How much of the life of Cromwell that Mantle gives us is fact? The early years are speculation. How he rose from suspect beginnings in Putney, England around 1485 to working for a substantial Florentine banking family in Italy in 1512 without having connections and a formal education no one is sure. Is this lack of knowledge any different from novels about other historical figures? No. Why bring it up? You have to in Wolf Hall. Mantel has done such an amazing job in creating a full realized Cromwell that every utterance, every thought passes as gospel pulled directly from the great man.

Part of the success of this novel lies in the peculiar way Mantel has worked out writing this book in the first person/third person. Although Cromwell is telling the story (which would be in the first person) he refers to himself as "he" thorough out the book. I have read more than one review of the book that labels this as an impediment. I can't say that I found that to be the case. From the start there is a rhythm to the writing (and all those pronouns) that keeps it all in check. Events from the past are turned over in Cromwell's mind as he watches a young lady in waiting play with the buttons on her dress and weighs the various efforts the Boleyn's are using to maintain their hold over the King while discussing hunting with the Duke of Norfolk. In the brilliance of Hilary Mantels gifts all this happens at once. Reading Cromwell's story is not this happened and then this and then we did that and on to chapter three. You follow the tapestry of Cromwell's life: the sad past he carries with him, his philosophy, his love of family, his sarcasm and his intense desire to bring about what his King wants. It's as though the reader can float above the events of Cromwell's life to see the full picture of the man and his times. The intimate history and the greater history are both within your comprehension. It's an understanding you are awarded with because Mantel writes so well.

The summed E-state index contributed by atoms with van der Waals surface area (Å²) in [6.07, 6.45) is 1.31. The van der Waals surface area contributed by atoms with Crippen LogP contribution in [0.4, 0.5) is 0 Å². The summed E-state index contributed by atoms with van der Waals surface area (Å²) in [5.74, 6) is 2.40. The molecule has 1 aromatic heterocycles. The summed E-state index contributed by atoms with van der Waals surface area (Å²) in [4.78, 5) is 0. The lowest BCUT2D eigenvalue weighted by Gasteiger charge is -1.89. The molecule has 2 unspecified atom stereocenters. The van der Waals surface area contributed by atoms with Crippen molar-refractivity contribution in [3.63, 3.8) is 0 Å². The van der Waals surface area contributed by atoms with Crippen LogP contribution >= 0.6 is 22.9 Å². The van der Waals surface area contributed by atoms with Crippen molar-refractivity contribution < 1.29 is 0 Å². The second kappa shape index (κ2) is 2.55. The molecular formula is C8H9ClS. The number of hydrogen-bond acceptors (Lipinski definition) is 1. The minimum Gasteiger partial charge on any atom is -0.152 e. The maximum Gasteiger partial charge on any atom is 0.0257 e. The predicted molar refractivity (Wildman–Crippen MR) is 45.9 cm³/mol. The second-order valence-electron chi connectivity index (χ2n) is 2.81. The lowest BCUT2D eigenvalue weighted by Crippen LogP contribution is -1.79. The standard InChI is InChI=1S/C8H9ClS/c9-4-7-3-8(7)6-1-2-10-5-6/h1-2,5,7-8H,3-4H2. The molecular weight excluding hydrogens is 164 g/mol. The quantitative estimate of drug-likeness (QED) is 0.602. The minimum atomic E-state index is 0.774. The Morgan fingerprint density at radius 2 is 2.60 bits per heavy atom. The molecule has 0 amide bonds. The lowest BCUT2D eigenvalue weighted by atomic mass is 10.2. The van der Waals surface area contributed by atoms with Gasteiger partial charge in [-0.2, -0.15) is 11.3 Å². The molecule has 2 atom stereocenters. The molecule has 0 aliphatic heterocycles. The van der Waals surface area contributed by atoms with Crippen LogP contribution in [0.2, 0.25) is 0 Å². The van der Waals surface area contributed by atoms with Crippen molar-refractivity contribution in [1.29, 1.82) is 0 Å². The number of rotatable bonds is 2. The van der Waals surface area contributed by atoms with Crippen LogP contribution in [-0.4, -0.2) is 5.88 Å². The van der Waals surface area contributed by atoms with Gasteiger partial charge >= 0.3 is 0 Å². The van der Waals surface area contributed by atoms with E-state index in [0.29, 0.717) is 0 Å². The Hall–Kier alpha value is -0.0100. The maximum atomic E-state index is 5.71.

The history of the period is so well documented that only way left to make it interesting any more is to come in through the side door as Mantel has done here. It's all from Cromwell's point of view but that's not to say that all the other major players aren't here as well. Some of the best writing in the book are the scenes between Cromwell and More. The Anything For A Shilling Nobody vs The Saint. The cast list in Wolf Hall is enormous and Mantel is able to control them and their history. No small feat. As you read through the entire 650 pages (And not 1 is to be missed!) Mantel fills you in an all you need to know about court life, the whims of a King, the economics of the cloth trade, etc. She is able in the most casual way to make you understand the personalities of all the characters: “Anne is brittle in their company, and as ruthless with their compliments as a housewife snapping the necks of larks for the table. If her precise smile fades for a moment, they all lean forward, anxious to know how to please her. A bigger set of fools you would go far to seek.”